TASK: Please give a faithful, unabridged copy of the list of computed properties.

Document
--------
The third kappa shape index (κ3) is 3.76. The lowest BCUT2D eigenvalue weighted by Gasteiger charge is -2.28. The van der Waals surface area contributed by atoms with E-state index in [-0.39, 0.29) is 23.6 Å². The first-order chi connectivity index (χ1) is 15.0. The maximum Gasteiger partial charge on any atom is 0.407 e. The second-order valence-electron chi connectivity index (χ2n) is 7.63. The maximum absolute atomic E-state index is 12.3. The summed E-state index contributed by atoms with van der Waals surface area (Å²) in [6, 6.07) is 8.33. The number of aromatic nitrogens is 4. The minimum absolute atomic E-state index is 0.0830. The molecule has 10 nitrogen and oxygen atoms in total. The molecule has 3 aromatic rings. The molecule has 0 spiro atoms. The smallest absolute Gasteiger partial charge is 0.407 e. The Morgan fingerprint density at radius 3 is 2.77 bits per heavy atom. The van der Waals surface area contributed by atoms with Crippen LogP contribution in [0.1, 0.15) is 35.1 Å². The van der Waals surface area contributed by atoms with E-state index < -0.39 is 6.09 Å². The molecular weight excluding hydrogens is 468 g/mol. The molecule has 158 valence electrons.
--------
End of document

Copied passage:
The third kappa shape index (κ3) is 3.76. The lowest BCUT2D eigenvalue weighted by Gasteiger charge is -2.28. The van der Waals surface area contributed by atoms with E-state index in [-0.39, 0.29) is 23.6 Å². The first-order chi connectivity index (χ1) is 15.0. The maximum Gasteiger partial charge on any atom is 0.407 e. The second-order valence-electron chi connectivity index (χ2n) is 7.63. The maximum absolute atomic E-state index is 12.3. The summed E-state index contributed by atoms with van der Waals surface area (Å²) in [6, 6.07) is 8.33. The number of aromatic nitrogens is 4. The minimum absolute atomic E-state index is 0.0830. The molecule has 10 nitrogen and oxygen atoms in total. The molecule has 3 aromatic rings. The molecule has 0 spiro atoms. The smallest absolute Gasteiger partial charge is 0.407 e. The Morgan fingerprint density at radius 3 is 2.77 bits per heavy atom. The van der Waals surface area contributed by atoms with Crippen LogP contribution in [0.1, 0.15) is 35.1 Å². The van der Waals surface area contributed by atoms with E-state index < -0.39 is 6.09 Å². The molecular weight excluding hydrogens is 468 g/mol. The molecule has 158 valence electrons.